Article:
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Visit to Rila Monastery – the Essentials

all you need to know

Explore Rila Monastery on your own

The Monastery of St. John of Rila, better known as the Rila Monastery, is one of nine UNESCO World Heritage Sites in Bulgaria. It is also probably the most famous historic landmark in Bulgaria.

The drive from Bulgaria’s capital is only 1.5 hours long and the monastery is quite easily accessible. It is therefore an ideal option for a one-day trip from Sofia. If you plan to explore this Orthodox jewel on your own, you can rent a car and drive there or take a bus.

Of course, if you prefer to go on a guided Rila Monastery tour, there is a multitude of options for every budget.

So, in case this 1000 year old stronghold of Christian Orthodox faith is on your to-do list, here are a couple of things you should know.

Dress Code

There is a certain dress code you need to follow, when entering the monastery grounds. Unfortunately, most restrictions apply to women. Tank-tops, shorts and short skirts are in general a no-go. Best to have a scarf handy to put around your shoulders when you enter the courtyard.

The rules for entering the The Nativity of the Holy Virgin Church are even stricter:

  • your shoulders and knees must be completely covered. They do loan proper attire for covering up during your tour of the church just in case;
  • take off your hat and sunglasses, and do not place your hands in your pockets – this is considered to be disrespectful;
  • leave your backpack behind. You are not allowed to enter the church with a backpack. Quite often people end up leaning on or scratching the walls and thereby, destroying the delicate frescoes.

Taking Pictures

The restrictions on taking pictures and making videos in the monastery are very tight. You are allowed to do so in and around the courtyard. The outside frescoes of the main church are also OK to photograph, but that’s about it.

Taking pictures inside the museums and the church itself are strictly forbidden, not even against a small donation.



Most people visiting the Rila Monastery are unaware that there is more than one museum on the premises. All entrance fees are paid in the main Ecclesiastic & Historical Museum. Here is a full list of all exhibitions you can visit.

  • Ecclesiastic & Historical Museum – Located in the East wing, this is the main museum. It is therefor dedicated to the monastery’s history. Here you can see the monastery’s most prized possession – the Rafail’s Cross.
  • Monastic Cell – Located in the South wing, the reconstructed monastic cell and novice room are a bit of a surprise for most visitors. As it turns out, Orthodox monks didn’t have it too shabby. You can request the key from the main museum.
  • Hrelyo’s Tower – This prominent building in the monastery’s courtyard is the oldest construction in the complex. It dates back to the 14th century. Most of the tower is open for visitors. It offers a nice view on the yard, but beware the steep stairs.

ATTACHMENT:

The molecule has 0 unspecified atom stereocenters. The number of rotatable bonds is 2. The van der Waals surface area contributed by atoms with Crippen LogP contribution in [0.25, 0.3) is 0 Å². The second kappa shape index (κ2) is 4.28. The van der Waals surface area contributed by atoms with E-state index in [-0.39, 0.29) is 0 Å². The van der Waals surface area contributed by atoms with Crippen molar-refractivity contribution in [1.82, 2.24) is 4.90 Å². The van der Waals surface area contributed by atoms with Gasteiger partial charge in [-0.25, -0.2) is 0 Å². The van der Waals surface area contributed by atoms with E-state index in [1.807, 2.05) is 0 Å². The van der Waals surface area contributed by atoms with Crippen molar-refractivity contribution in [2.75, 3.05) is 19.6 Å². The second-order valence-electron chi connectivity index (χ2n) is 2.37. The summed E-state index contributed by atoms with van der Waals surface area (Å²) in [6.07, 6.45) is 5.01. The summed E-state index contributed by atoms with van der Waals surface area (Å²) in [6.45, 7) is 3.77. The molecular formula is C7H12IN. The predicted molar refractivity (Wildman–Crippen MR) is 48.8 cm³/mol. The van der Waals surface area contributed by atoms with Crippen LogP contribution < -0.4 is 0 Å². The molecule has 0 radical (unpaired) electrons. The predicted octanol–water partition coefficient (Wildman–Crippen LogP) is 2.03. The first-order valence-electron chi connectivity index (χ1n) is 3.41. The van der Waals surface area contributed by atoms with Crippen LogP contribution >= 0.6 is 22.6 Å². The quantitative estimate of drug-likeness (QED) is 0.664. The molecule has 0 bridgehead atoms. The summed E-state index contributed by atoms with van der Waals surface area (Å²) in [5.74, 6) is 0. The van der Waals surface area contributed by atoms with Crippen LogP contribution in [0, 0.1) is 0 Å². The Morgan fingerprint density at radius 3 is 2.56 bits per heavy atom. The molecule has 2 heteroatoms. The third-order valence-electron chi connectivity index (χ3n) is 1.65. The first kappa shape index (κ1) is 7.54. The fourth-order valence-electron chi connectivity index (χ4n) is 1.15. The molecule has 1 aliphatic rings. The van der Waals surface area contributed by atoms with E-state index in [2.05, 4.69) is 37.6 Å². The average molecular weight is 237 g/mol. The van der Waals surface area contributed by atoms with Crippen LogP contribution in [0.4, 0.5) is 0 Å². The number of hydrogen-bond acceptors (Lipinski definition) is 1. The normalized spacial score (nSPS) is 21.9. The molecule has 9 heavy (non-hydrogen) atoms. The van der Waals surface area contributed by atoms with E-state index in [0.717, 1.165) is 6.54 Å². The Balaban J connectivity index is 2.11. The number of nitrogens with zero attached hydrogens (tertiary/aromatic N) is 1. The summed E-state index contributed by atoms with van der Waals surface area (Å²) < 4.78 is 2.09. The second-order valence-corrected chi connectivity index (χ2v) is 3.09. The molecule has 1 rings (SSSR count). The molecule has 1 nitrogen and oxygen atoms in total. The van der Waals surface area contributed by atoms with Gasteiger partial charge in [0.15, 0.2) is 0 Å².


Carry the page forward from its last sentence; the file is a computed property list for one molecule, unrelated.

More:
• Ethnographic Museum and Revival Era Guestrooms – Located in the North wing, this exhibit displays traditional Bulgarian cloths, jewelry and items from the Revival Era Period. Especially stunning are the richly decorated guestrooms. They were furnished with funds and gifts from several Bulgarian towns and therefor, carry their respective names, i.e. the Koprivshtitsa, Chirpan, Teteven and Kyustendil Rooms.
  • Monastery Industries in the 19th century – The exhibit shows some of the monks’ economic activities. Among them were sheep breeding, dairying, bee-keeping and farming. This exhibit further includes the monastery’s water-mill, bakery and kitchen.
  • Icon Gallery – Located in the South wing, here you can see some of the monastery’s most prized icons. Most are from the period 17th – 19th century. Here are also the portraits of Rila Monastery’s abbots. It’s a rare treat for Christian Art enthusiasts.

Culinary Culture

In case all these Orthodox icons and frescoes make you hungry, there are two things one must try when visiting the Rila Monastery:

1) ‘mekitsa’ – a traditional Bulgarian pastry made from deep fired kneaded dough. You can get a ‘mekitsa’ from the monastery’s own bakery, just outside Samokovska Gate. Just look for the crowd waiting in line;

2) trout – this is traditional for this for the area. You can get trout in any of the numerous restaurants in the vicinity of the monastery. Just pick one. We, however, recommend a visit to Tsarev Vrah Restaurant, behind the bakery. First, they serve freshly baked, homemade bread from the bakery, which is simply delicious. Second, when you are a visitor of the restaurant, you get a discount on your entrance to the monastery’s History Museum. All you need to show is your restaurant receipt.



Did you know that you can stay overnight in the monastery itself? Well, now you do!

You can rent a room on the premises. However, be aware that as a couple you can sleep together in a room, only if you are lawfully married. Else, you will be separated in women and respectively, men rooms only.

There are also several small hotels in the area, as well as an official camping spot.

Post Office

For all you postcard fans out there, the Rila Monastery has its own Post Office. It is located to your right when you enter the grounds through the Dupnitsa Gate (West wing). It works daily, including Saturday and Sunday, between 8:30 and 17:00 with a lunch break from 12:00 to 13:30. However, the lady running it might occasionally not show up at all, due to personal reasons and there is no replacement.



Medical Service

The monastery has a medical professional present on Monday, Friday, Saturday & Sunday. For the rest of the week, you can call an on-duty medic. Their mobile number can be found on the door of the Medical Service office.